Impacted Wisdom Teeth- Symptoms, Causes, Diagnosis and Prevention


Impacted wisdom teeth are third molars at the back of the mouth that have not enough space to naturally emerge or expand.

Wisdom teeth are the last adult teeth to (erupt) come into the mouth. Most people at the back of the mouth have four wisdom teeth — two at the top, two at the bottom.

Impacted wisdom teeth can lead to discomfort, other teeth damage and other dental issues. Impacted wisdom teeth can in some cases cause no obvious or immediate problems. Yet they may be more vulnerable to tooth decay and gum disease than other teeth because they are hard to clean.

Impacted wisdom teeth that cause discomfort or other problems to the dental system are usually removed. Some dentists and oral surgeons also recommend that damaged wisdom teeth be removed that do not cause symptoms to avoid potential issues.


Impacted wisdom teeth are not always responsible for symptoms. However, you can experience any of these signs or symptoms when an impacted wisdom tooth is infected, damages other teeth or causes other dental problems:

  • Red or swollen gums
  • Tender or bleeding gums
  • Jaw pain
  • Swelling around the jaw
  • Bad breath
  • An unpleasant taste in your mouth
  • Difficulty opening your mouth

Causes of Wisdom Tooth Pain

Wisdom teeth become impacted as they don’t have enough room to come in or develop normally. They normally emerge between 17 and 25 years of age. Some people have wisdom teeth which emerge without any troubles and then get lined up with the other teeth behind the second molars. However, in many cases, the mouth is too crowded for third molars to develop normally. Hence, these crowded third molar teeth become trapped or impacted.

An impacted wisdom tooth may partially emerge through the gums fully impacted. Whether it is partially or fully impacted, the tooth may:

  • Grow at an angle towards the second molar tooth
  • Grow at an angle to the backside of your mouth
  • The other teeth grow at a right angle
  • Grow straight up or down

Risk factors

You may have an impacted wisdom tooth more likely if you:

  • Are between 17 and 25 years old
  • Have a small jaw structure

There is no way to prevent a tooth from being impacted, but good dental hygiene will help you avoid possible problems.


Impacted wisdom teeth can cause many mouth problems:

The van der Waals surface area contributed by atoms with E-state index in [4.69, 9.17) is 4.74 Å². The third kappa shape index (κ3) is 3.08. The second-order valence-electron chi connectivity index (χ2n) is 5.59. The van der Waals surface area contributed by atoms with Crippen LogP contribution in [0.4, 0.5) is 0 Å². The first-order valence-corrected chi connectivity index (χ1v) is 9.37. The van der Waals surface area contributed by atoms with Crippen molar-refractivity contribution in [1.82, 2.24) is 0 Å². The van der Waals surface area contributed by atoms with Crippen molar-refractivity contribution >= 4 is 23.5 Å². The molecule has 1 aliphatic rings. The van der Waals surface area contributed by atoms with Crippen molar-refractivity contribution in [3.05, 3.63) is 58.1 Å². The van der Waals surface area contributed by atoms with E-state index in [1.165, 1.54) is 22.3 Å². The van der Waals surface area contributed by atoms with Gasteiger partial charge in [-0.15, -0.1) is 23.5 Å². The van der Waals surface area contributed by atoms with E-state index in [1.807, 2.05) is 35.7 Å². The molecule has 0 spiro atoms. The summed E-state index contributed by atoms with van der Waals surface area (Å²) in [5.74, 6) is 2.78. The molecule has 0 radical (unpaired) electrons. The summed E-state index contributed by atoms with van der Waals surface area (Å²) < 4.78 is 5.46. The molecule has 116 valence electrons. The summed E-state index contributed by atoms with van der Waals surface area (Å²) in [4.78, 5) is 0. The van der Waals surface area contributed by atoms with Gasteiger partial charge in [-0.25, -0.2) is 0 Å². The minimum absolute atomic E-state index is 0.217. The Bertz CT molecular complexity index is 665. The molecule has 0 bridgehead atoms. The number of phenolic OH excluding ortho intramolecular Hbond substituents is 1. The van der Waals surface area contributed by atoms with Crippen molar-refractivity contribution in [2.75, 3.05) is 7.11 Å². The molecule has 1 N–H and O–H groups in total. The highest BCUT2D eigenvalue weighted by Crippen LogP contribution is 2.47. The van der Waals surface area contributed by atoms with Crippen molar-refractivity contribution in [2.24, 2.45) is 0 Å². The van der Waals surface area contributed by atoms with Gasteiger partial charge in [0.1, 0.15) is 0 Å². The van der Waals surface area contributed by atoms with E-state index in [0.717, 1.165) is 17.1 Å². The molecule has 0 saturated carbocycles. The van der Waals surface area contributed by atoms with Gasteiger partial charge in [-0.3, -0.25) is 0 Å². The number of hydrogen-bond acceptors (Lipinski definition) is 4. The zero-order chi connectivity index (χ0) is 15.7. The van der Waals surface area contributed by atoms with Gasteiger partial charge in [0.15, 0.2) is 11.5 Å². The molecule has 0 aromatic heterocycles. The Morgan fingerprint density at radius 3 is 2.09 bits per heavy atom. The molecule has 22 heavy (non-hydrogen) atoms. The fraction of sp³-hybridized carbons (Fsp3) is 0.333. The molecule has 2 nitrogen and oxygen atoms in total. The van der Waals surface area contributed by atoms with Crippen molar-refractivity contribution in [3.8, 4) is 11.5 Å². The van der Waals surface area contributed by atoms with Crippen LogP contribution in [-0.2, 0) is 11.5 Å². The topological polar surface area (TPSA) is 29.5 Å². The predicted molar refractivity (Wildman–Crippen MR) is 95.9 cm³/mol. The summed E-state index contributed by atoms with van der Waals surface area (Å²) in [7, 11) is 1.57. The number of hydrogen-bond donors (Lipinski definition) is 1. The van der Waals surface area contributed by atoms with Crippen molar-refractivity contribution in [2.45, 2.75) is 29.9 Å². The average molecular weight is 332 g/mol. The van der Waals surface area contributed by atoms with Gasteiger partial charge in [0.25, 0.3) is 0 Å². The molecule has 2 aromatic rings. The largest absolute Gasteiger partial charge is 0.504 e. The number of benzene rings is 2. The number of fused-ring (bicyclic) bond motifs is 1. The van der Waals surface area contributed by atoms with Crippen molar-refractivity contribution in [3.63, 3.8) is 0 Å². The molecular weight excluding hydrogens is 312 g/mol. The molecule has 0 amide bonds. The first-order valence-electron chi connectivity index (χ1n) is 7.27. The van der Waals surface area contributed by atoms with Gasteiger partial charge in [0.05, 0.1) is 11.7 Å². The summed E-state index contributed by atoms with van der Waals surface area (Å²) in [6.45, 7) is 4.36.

Damage to other teeth:. If the wisdom tooth pushes against the second molar, the second molar may be weakened or the risk of infection in that region may be increased. This pressure may also cause crowding problems with the other teeth or may require orthodontic treatment to straighten other teeth.

Cysts: Inside the jawbone, the wisdom tooth develops in a sac. The bag may fill with fluid, forming a cyst which can hurt the jawbone, teeth and nerves. Rarely, a tumour — usually noncancerous (benign) — develops. The complication can need tissue and bone removal.

Decay: Partially affected wisdom teeth appear to have a higher risk of tooth decay (caries) compared with other teeth. This is possible because wisdom teeth are more difficult to clean, and because food and bacteria are easily stuck between the gum and a partially erupted tooth.

Gum disease: partially erupted wisdom teeth the difficulty impacting cleaning increase the risk of developing a painful, inflammatory gum condition called pericoronitis (per-ih-kor-o-NI-tis) in that area.


Your dentist or oral surgeon will examine your teeth and mouth to decide whether you have damaged wisdom teeth or if another disorder is caused by your problem. Usually, these evaluations include::

  • Your dental symptoms and general health issues questions
  • Checking your teeth and gums condition
  • Dental X-rays that can reveal the presence of impacted teeth, as well as signs of damage to teeth or bone


You cannot prevent the impact from occurring but you can surely maintain regular six-month dental appointments for cleaning and check-ups which will enable your dentist to monitor the growth and direction of your wisdom teeth.

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